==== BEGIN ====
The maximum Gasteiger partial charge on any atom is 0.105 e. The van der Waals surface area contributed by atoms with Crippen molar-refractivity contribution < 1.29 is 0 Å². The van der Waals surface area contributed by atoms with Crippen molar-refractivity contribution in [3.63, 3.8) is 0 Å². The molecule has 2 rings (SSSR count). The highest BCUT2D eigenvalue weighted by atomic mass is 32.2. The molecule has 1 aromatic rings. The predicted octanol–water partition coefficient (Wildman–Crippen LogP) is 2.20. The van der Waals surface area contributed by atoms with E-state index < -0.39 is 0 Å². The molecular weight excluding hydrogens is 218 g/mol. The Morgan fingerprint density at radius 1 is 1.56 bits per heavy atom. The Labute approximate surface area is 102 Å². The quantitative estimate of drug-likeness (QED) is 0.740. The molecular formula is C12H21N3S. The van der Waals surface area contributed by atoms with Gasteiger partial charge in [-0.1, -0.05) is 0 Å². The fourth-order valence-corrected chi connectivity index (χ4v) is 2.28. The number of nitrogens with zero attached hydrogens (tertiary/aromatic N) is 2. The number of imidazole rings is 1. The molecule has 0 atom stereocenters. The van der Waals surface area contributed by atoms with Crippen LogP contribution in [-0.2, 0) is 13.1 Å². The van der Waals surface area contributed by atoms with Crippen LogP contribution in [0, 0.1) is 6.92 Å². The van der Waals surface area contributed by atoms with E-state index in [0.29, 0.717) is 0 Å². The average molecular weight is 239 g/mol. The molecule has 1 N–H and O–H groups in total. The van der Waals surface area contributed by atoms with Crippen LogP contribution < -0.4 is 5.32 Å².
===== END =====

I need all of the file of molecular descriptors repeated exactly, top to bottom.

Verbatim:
The maximum Gasteiger partial charge on any atom is 0.105 e. The van der Waals surface area contributed by atoms with Crippen molar-refractivity contribution < 1.29 is 0 Å². The van der Waals surface area contributed by atoms with Crippen molar-refractivity contribution in [3.63, 3.8) is 0 Å². The molecule has 2 rings (SSSR count). The highest BCUT2D eigenvalue weighted by atomic mass is 32.2. The molecule has 1 aromatic rings. The predicted octanol–water partition coefficient (Wildman–Crippen LogP) is 2.20. The van der Waals surface area contributed by atoms with E-state index < -0.39 is 0 Å². The molecular weight excluding hydrogens is 218 g/mol. The Morgan fingerprint density at radius 1 is 1.56 bits per heavy atom. The Labute approximate surface area is 102 Å². The quantitative estimate of drug-likeness (QED) is 0.740. The molecular formula is C12H21N3S. The van der Waals surface area contributed by atoms with Gasteiger partial charge in [-0.1, -0.05) is 0 Å². The fourth-order valence-corrected chi connectivity index (χ4v) is 2.28. The number of nitrogens with zero attached hydrogens (tertiary/aromatic N) is 2. The number of imidazole rings is 1. The molecule has 0 atom stereocenters. The van der Waals surface area contributed by atoms with Crippen LogP contribution in [-0.2, 0) is 13.1 Å². The van der Waals surface area contributed by atoms with Crippen LogP contribution in [0, 0.1) is 6.92 Å². The van der Waals surface area contributed by atoms with E-state index in [0.29, 0.717) is 0 Å². The average molecular weight is 239 g/mol. The molecule has 1 N–H and O–H groups in total. The van der Waals surface area contributed by atoms with Crippen LogP contribution < -0.4 is 5.32 Å².